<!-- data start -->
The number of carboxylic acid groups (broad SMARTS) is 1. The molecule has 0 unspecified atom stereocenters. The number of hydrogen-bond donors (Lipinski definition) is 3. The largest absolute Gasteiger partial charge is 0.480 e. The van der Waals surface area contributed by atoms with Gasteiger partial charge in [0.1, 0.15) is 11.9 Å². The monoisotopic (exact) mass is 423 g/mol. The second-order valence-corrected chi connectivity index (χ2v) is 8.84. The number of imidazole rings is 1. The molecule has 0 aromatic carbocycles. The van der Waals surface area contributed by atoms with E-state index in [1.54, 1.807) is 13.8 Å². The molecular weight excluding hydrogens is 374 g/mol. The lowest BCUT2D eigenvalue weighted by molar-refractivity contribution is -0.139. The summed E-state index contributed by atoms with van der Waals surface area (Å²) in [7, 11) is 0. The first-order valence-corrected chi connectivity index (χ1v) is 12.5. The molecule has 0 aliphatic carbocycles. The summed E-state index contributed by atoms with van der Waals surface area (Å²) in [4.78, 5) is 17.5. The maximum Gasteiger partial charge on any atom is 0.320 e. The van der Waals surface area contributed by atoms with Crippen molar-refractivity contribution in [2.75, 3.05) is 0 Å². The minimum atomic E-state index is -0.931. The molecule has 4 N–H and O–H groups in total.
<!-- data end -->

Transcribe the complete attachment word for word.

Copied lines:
The number of carboxylic acid groups (broad SMARTS) is 1. The molecule has 0 unspecified atom stereocenters. The number of hydrogen-bond donors (Lipinski definition) is 3. The largest absolute Gasteiger partial charge is 0.480 e. The van der Waals surface area contributed by atoms with Gasteiger partial charge in [0.1, 0.15) is 11.9 Å². The monoisotopic (exact) mass is 423 g/mol. The second-order valence-corrected chi connectivity index (χ2v) is 8.84. The number of imidazole rings is 1. The molecule has 0 aromatic carbocycles. The van der Waals surface area contributed by atoms with E-state index in [1.54, 1.807) is 13.8 Å². The molecular weight excluding hydrogens is 374 g/mol. The lowest BCUT2D eigenvalue weighted by molar-refractivity contribution is -0.139. The summed E-state index contributed by atoms with van der Waals surface area (Å²) in [7, 11) is 0. The first-order valence-corrected chi connectivity index (χ1v) is 12.5. The molecule has 0 aliphatic carbocycles. The summed E-state index contributed by atoms with van der Waals surface area (Å²) in [4.78, 5) is 17.5. The maximum Gasteiger partial charge on any atom is 0.320 e. The van der Waals surface area contributed by atoms with Crippen molar-refractivity contribution in [2.75, 3.05) is 0 Å². The minimum atomic E-state index is -0.931. The molecule has 4 N–H and O–H groups in total.